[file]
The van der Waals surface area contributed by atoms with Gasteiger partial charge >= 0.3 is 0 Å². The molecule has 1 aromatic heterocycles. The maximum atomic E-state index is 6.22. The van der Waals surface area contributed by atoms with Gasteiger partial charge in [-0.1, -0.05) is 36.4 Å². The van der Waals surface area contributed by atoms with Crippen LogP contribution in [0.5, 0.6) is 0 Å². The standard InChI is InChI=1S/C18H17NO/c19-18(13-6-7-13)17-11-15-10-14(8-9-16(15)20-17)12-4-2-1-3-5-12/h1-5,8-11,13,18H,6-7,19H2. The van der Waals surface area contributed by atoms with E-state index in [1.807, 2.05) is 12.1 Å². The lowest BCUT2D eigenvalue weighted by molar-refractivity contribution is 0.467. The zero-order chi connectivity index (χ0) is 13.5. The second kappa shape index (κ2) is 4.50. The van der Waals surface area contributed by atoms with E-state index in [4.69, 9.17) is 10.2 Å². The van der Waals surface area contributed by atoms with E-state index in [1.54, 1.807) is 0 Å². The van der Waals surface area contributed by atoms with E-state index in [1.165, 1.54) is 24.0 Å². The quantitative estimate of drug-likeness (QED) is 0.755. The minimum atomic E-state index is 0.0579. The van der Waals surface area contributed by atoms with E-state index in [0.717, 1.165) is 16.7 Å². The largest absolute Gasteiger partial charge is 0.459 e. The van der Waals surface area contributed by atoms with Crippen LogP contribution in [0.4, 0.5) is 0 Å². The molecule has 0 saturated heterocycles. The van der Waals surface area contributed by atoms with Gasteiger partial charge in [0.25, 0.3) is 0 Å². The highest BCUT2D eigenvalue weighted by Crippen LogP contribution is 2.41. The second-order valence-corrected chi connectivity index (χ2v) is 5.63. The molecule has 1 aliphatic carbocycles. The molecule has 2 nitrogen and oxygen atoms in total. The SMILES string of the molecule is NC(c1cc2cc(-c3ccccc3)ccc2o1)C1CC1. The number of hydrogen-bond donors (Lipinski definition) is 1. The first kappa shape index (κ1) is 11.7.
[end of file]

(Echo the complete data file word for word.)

The van der Waals surface area contributed by atoms with Gasteiger partial charge >= 0.3 is 0 Å². The molecule has 1 aromatic heterocycles. The maximum atomic E-state index is 6.22. The van der Waals surface area contributed by atoms with Gasteiger partial charge in [-0.1, -0.05) is 36.4 Å². The van der Waals surface area contributed by atoms with Crippen LogP contribution in [0.5, 0.6) is 0 Å². The standard InChI is InChI=1S/C18H17NO/c19-18(13-6-7-13)17-11-15-10-14(8-9-16(15)20-17)12-4-2-1-3-5-12/h1-5,8-11,13,18H,6-7,19H2. The van der Waals surface area contributed by atoms with E-state index in [1.807, 2.05) is 12.1 Å². The lowest BCUT2D eigenvalue weighted by molar-refractivity contribution is 0.467. The zero-order chi connectivity index (χ0) is 13.5. The second kappa shape index (κ2) is 4.50. The van der Waals surface area contributed by atoms with E-state index in [4.69, 9.17) is 10.2 Å². The van der Waals surface area contributed by atoms with E-state index in [1.54, 1.807) is 0 Å². The van der Waals surface area contributed by atoms with E-state index in [1.165, 1.54) is 24.0 Å². The quantitative estimate of drug-likeness (QED) is 0.755. The minimum atomic E-state index is 0.0579. The van der Waals surface area contributed by atoms with E-state index in [0.717, 1.165) is 16.7 Å². The largest absolute Gasteiger partial charge is 0.459 e. The van der Waals surface area contributed by atoms with Crippen LogP contribution in [0.4, 0.5) is 0 Å². The molecule has 0 saturated heterocycles. The van der Waals surface area contributed by atoms with Gasteiger partial charge in [0.25, 0.3) is 0 Å². The highest BCUT2D eigenvalue weighted by Crippen LogP contribution is 2.41. The second-order valence-corrected chi connectivity index (χ2v) is 5.63. The molecule has 1 aliphatic carbocycles. The molecule has 2 nitrogen and oxygen atoms in total. The SMILES string of the molecule is NC(c1cc2cc(-c3ccccc3)ccc2o1)C1CC1. The number of hydrogen-bond donors (Lipinski definition) is 1. The first kappa shape index (κ1) is 11.7.